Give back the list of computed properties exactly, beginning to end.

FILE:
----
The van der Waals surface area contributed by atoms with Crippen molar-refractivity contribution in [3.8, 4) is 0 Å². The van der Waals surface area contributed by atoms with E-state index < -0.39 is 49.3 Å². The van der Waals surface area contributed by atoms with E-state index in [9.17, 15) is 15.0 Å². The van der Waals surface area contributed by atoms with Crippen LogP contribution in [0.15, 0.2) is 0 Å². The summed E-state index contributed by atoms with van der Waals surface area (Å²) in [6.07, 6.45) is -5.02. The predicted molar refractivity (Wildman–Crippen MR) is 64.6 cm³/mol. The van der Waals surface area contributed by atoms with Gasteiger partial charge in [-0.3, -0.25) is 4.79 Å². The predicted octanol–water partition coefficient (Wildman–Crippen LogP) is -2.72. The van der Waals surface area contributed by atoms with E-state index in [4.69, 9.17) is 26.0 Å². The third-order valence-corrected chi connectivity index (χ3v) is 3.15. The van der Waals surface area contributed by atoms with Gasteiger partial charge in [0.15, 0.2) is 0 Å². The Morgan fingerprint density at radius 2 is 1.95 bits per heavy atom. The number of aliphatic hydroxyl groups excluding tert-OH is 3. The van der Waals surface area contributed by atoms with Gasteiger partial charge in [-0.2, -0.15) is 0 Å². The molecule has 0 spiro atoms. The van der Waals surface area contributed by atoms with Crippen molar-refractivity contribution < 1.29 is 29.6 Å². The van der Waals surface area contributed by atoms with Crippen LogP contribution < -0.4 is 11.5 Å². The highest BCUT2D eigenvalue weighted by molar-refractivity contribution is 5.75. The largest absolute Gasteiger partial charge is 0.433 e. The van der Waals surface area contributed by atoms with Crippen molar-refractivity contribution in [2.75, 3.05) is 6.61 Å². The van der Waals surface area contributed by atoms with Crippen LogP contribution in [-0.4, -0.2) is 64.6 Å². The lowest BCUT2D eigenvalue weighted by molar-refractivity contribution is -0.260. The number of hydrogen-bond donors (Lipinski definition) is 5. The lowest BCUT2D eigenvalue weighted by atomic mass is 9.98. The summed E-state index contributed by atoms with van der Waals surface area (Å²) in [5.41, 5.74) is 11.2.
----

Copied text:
The van der Waals surface area contributed by atoms with Crippen molar-refractivity contribution in [3.8, 4) is 0 Å². The van der Waals surface area contributed by atoms with E-state index < -0.39 is 49.3 Å². The van der Waals surface area contributed by atoms with E-state index in [9.17, 15) is 15.0 Å². The van der Waals surface area contributed by atoms with Crippen LogP contribution in [0.15, 0.2) is 0 Å². The summed E-state index contributed by atoms with van der Waals surface area (Å²) in [6.07, 6.45) is -5.02. The predicted molar refractivity (Wildman–Crippen MR) is 64.6 cm³/mol. The van der Waals surface area contributed by atoms with Gasteiger partial charge in [-0.3, -0.25) is 4.79 Å². The predicted octanol–water partition coefficient (Wildman–Crippen LogP) is -2.72. The van der Waals surface area contributed by atoms with E-state index in [4.69, 9.17) is 26.0 Å². The third-order valence-corrected chi connectivity index (χ3v) is 3.15. The van der Waals surface area contributed by atoms with Gasteiger partial charge in [0.15, 0.2) is 0 Å². The Morgan fingerprint density at radius 2 is 1.95 bits per heavy atom. The number of aliphatic hydroxyl groups excluding tert-OH is 3. The van der Waals surface area contributed by atoms with Gasteiger partial charge in [-0.2, -0.15) is 0 Å². The molecule has 0 spiro atoms. The van der Waals surface area contributed by atoms with Crippen molar-refractivity contribution < 1.29 is 29.6 Å². The van der Waals surface area contributed by atoms with Crippen LogP contribution < -0.4 is 11.5 Å². The highest BCUT2D eigenvalue weighted by molar-refractivity contribution is 5.75. The largest absolute Gasteiger partial charge is 0.433 e. The van der Waals surface area contributed by atoms with Crippen molar-refractivity contribution in [2.75, 3.05) is 6.61 Å². The van der Waals surface area contributed by atoms with Crippen LogP contribution in [-0.4, -0.2) is 64.6 Å². The lowest BCUT2D eigenvalue weighted by molar-refractivity contribution is -0.260. The number of hydrogen-bond donors (Lipinski definition) is 5. The lowest BCUT2D eigenvalue weighted by atomic mass is 9.98. The summed E-state index contributed by atoms with van der Waals surface area (Å²) in [5.41, 5.74) is 11.2.